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Fear of Recurrence: A Surgeon and Breast Cancer Survivor

A Cancer Patient’s Long-Term Unease

Once you get a couple years of living past a cancer diagnosis, you start to get a little smug. Yeah, I got this. I beat this thing. I’m a rock star. Now, I’m ready to tell my story… Before that, for a long while during and after the whirlwind of disease, it was a bit too touch and go to risk it. I didn’t want to be mid my I-survived-cancer memoir, only to find out that my cancer was not actually gone. That’s not a very funny or uplifting story to tell.

While, I may not have shared it with the public, I started recording my twisty tale almost immediately after my diagnosis. Whenever something weird or crazy would happen, I would jot it down. At first pass, I transferred this hodge-podge of emotions into my computer. Later, I would revisit each experience and try to weave it into a somewhat coherent tale. When I was finally satisfied, I’d often email the piece to one of the few inner circle friends who I wasn’t shutting out in those dark, early days.

My initial motivation, aside from the catharsis of downloading my thoughts, was preservation. I was afraid that if I did not record the journey, my foggy chemo brain would erase all memories of the year’s events. In a way, “the eternal sunshine of the spotless mind” might have been great, but there are pitfalls to life-amnesia too. This had previously been demonstrated twice when my sleep-deprived baby brain had blocked out all the colicky, vomit-filled and miserable nights and left me only with the memory of the sweet smell of newborn skin. That’s how Alex and I ended up with three kids in such quick succession!

When the acute treatment phase of surgeries and chemo and radiation was finally over, I needed at least a year to recover my recognizable self. After that, I needed another two full years to utter word “survivor” out loud. So, all in all it took me four whole years to publish this book, Hell & Back and to dare call myself a dragon slayer of breast cancer. But, there is always regression. Regression to the fear that once consumed me. Mostly, this is triggered by an upcoming oncologic check-up or while waiting for the results of tumor marker labs. The most unpredictable surges of fear come from ball-crushing stories of recurrence, no matter the age it occurs.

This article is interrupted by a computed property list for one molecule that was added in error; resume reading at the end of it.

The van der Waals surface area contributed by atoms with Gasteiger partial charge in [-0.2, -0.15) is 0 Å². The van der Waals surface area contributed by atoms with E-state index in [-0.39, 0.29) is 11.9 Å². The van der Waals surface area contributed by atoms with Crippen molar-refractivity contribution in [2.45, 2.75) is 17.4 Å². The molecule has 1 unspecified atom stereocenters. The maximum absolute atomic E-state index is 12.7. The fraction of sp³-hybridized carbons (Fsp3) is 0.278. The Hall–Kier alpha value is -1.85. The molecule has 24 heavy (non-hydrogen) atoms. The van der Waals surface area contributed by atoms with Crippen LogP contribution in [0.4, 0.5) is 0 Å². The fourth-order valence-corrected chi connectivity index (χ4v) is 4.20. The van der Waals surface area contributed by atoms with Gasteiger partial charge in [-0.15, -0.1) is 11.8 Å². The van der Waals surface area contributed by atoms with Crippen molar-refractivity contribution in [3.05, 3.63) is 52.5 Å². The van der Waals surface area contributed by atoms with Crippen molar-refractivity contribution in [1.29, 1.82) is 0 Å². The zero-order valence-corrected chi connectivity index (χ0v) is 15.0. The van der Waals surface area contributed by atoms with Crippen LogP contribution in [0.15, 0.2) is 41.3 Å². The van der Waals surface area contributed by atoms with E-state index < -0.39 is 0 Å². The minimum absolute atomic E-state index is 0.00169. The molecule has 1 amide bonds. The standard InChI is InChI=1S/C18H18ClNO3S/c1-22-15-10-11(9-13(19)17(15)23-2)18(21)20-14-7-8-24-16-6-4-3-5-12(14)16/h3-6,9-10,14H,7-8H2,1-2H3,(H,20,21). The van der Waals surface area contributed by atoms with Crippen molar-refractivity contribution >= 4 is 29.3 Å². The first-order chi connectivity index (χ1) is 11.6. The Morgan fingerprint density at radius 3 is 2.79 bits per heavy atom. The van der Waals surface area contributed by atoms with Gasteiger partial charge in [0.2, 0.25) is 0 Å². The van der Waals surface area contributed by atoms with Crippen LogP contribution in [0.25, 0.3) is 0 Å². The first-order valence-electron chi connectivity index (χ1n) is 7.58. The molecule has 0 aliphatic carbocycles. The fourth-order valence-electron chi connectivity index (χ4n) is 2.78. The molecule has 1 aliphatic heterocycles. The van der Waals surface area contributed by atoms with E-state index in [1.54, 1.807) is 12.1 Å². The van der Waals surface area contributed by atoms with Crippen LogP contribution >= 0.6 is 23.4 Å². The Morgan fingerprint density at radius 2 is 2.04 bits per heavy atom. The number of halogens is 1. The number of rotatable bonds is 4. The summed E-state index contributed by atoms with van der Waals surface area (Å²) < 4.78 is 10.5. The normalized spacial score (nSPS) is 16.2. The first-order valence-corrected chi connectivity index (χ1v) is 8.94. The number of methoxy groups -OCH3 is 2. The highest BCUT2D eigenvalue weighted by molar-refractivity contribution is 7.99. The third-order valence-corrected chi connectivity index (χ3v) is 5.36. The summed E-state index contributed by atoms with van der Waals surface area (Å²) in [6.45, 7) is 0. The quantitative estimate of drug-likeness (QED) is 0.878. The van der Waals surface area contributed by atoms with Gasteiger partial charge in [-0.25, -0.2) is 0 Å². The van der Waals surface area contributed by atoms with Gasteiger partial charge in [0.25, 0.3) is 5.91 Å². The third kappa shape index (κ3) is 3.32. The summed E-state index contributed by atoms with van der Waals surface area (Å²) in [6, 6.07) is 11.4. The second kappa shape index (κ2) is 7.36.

Like, that recent Sunday morning. I was happily watching my seven-year-old daughter play tennis. I was relaxed, because I was alone, with my coffee and my computer in front of the large glass window. Another mother behind me cracked a funny joke and she and I started talking. Her name was Tara. Soon, I mentioned my book and we played people-geography and quickly came up with a common friend who is also an ENT surgeon at Columbia University Hospital. She was great! This new mom friend was so encouraging of my efforts and all excited about buying my book on kindle. Then, she dropped the bomb.

“My younger sister has stage 4 breast cancer.”

“Oh, I’m so sorry. How is she doing?”

“Well, she started with Stage 3B, about four years ago when she was thirty-two, but now it metastasized to her sacrum.”

“Can she walk?”

“Yes, but with a limp. They removed the tumor surgically and she has a cage in her spine. You’d otherwise never know. She’s vivacious, upbeat, just like me.”

She saw the color drain from my skin, and the smile fade from my lips.

“Don’t worry, she had inflammatory breast cancer, triple positive (ER/PR/Her2-Neu), which is really rare AND totally different than yours.”

I looked at this smart, funny, red-haired woman in front of me, with two daughters, age-matched to mine. And, I pictured her sister, who I now knew lived in Chicago, with her three young kids and her husband. My heart was racing, my mind recalculating my odds… “four years later.” Just like me.

While I was lost in thought, Scarlett emerged from outside, flushed with excitement about her practice and eager to leave.

“Come on, Mommy. Let’s go. Why do you always have to talk so much?”

She skipped across the room and made a quick pit-stop at the snack machine.

I handed her a dollar and mouthed good-bye to my new friend.

“Wasn’t I amazing today? Did you watch me?”

“You were spectacular sweetheart. I am so proud.”

We piled into the car and headed out to our weekly post-tennis Starbucks ritual. It was a beautiful, sunny day…

Most days I’m flying through life, cup of joe in hand, flipping between my multiple roles: surgeon, mother, wife, and manager of the house. But, every tale of recurrence stops me dead in my tracks. I am always left wondering.

When will it be my turn?

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